The solution

With full understanding of the problem we can decisively say when it happens:

  1. The socket send buffer is filled to at least 66%.
  2. The customer download speed is poor and it fails to drain the buffer to below 66% in 60 seconds.
  3. When that happens, the send buffer is not refilled in time, it’s not reported as writeable, and the connection gets reset with a timeout.

There are a couple of ways to fix the problem.

One option is to increase the send_timeout to, say, 280 seconds. This would ensure that given the default send buffer size, consumers faster than 50Kbps will never time out.

Another choice is to reduce the tcp_wmem send buffers sizes.

The final option is to patch NGINX to react differently on timeout. Instead of closing the connection, we could inspect the amount of data remaining in the send buffer. We can do that with ioctl(TIOCOUTQ). With this information we know exactly how quickly the connection is being drained. If it’s above some configurable threshold, we could decide to grant the connection some more time.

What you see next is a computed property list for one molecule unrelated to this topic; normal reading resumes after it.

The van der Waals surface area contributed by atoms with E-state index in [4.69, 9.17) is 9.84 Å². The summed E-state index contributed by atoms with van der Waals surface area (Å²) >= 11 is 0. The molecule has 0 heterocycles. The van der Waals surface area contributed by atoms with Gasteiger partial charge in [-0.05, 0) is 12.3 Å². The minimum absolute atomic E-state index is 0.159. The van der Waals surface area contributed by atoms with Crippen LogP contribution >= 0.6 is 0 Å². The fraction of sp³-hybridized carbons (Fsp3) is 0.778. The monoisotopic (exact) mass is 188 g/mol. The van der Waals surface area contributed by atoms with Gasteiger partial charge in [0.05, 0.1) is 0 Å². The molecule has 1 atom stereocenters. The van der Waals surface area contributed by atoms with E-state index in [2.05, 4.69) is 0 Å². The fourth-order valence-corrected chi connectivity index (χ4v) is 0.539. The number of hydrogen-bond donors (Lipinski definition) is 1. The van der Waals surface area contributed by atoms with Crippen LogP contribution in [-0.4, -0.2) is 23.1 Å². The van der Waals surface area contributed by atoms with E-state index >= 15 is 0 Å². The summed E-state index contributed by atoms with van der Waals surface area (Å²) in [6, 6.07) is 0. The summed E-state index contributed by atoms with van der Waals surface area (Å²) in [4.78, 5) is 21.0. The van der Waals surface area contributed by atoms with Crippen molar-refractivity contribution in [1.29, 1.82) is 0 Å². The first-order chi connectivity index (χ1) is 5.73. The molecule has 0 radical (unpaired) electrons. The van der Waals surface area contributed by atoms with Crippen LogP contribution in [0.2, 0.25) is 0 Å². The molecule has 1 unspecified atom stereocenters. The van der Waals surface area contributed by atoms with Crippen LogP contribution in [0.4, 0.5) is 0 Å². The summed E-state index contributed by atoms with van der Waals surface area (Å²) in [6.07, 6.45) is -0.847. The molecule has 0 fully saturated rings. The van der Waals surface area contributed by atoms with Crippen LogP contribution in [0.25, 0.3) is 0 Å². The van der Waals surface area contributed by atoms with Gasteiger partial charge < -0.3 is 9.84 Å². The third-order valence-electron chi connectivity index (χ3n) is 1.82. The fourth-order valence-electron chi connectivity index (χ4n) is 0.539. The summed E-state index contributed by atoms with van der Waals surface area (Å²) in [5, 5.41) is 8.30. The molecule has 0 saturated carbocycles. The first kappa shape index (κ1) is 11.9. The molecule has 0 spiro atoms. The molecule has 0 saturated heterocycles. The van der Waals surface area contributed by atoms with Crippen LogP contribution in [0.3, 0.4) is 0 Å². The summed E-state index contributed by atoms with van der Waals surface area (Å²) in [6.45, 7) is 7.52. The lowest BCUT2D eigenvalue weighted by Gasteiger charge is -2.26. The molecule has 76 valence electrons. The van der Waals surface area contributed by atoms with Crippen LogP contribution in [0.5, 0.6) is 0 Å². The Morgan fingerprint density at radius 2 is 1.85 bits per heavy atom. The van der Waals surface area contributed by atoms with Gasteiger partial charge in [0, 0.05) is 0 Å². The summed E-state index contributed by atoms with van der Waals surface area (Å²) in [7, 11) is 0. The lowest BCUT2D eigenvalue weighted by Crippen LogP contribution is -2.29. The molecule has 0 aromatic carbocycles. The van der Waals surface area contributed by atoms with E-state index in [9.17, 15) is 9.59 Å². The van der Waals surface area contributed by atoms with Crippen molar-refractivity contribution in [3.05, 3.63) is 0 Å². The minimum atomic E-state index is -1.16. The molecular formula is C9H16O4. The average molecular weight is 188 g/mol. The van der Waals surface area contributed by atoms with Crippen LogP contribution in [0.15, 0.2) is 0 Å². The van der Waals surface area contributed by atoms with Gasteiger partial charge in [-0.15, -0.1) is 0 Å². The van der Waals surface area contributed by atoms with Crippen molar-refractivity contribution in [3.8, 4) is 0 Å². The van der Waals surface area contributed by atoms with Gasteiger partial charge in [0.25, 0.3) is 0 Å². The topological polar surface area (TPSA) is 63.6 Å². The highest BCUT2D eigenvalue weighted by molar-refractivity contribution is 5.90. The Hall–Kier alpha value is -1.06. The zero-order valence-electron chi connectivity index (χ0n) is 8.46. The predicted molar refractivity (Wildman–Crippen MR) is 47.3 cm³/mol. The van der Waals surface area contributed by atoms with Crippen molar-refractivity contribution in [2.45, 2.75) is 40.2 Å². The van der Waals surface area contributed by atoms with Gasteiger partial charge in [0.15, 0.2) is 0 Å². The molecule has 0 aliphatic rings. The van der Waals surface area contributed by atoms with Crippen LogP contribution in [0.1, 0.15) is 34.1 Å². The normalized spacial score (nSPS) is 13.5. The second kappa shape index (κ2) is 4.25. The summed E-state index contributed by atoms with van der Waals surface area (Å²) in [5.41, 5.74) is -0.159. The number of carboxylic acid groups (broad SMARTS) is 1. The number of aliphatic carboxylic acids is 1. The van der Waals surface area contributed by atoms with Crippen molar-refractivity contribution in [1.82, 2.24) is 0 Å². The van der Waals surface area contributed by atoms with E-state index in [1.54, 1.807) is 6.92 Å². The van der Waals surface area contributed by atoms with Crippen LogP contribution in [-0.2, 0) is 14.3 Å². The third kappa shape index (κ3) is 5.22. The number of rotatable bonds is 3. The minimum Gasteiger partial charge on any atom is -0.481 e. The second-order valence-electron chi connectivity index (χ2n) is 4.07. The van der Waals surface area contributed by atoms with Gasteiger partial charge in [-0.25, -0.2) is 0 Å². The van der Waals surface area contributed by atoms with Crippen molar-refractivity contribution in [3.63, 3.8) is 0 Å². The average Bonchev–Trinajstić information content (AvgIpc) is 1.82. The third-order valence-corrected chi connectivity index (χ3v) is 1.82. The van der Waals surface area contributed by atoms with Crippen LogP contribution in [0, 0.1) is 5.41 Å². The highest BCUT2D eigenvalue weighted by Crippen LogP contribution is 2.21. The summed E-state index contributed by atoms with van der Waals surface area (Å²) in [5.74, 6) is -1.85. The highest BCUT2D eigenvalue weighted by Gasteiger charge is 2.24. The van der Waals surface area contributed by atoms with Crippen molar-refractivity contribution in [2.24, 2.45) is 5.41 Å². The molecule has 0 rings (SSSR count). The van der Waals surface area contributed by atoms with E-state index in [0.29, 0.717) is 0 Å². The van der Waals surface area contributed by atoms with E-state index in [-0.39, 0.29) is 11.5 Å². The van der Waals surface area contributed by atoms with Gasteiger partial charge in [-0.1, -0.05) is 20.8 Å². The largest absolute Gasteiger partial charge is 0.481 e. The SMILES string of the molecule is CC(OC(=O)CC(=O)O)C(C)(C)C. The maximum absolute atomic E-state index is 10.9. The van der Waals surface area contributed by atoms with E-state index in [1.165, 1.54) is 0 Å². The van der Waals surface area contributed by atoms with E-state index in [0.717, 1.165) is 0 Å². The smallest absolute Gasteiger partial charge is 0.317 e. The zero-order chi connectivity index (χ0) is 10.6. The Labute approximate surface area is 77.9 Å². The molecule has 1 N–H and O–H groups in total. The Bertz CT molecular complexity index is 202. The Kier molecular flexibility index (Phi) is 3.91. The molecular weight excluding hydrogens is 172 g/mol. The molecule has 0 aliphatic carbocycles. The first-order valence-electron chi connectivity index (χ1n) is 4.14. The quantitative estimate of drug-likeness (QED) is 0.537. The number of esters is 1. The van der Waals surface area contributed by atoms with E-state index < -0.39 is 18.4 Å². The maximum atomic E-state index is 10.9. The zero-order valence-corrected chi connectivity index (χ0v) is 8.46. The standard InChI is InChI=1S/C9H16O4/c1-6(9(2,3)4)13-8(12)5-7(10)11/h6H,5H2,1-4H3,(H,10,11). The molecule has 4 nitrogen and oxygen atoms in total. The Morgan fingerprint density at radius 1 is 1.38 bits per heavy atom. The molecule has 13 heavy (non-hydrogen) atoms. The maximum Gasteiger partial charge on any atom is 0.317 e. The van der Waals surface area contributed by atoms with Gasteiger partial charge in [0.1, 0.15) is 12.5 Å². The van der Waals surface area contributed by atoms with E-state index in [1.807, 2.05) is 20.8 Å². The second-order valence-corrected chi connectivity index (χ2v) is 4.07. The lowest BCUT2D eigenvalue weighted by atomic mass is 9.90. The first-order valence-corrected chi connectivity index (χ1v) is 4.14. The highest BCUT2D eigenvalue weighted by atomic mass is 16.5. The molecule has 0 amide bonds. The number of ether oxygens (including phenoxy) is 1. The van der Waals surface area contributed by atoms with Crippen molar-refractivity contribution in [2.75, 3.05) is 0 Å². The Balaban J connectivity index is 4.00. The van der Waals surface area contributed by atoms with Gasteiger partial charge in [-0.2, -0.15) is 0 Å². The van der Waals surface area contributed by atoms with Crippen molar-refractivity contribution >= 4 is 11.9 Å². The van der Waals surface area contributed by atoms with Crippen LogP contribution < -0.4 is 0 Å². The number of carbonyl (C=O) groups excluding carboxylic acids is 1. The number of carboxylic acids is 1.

My colleague Chris Branch prepared a Linux specific patch to NGINX. It implements a send_minimum_rate option, which is used to specify the minimum permitted client throughput.


The Linux networking stack is very complex. While it usually works really well, sometimes it gives us a surprise. Even very experienced programmers don’t fully understand all the corner cases. During debugging we learned that setting timeouts in the “write” path of the code requires special attention. You can’t just treat the “write” timeouts in the same way as “read” timeouts.

It was a surprise to me that the semantics of a socket being “writeable” are not symmetrical to the “readable” state.

In pastwe found that raising receive buffers can have unexpected consequences. Now we know tweaking wmem values can affect something totally different—NGINX send timeouts.

Tuning a CDN to work well for all the users takes a lot of work. This write up is a result of hard work done by four engineers (special thanks to Chris Branch!). If this sounds interesting, consider applying!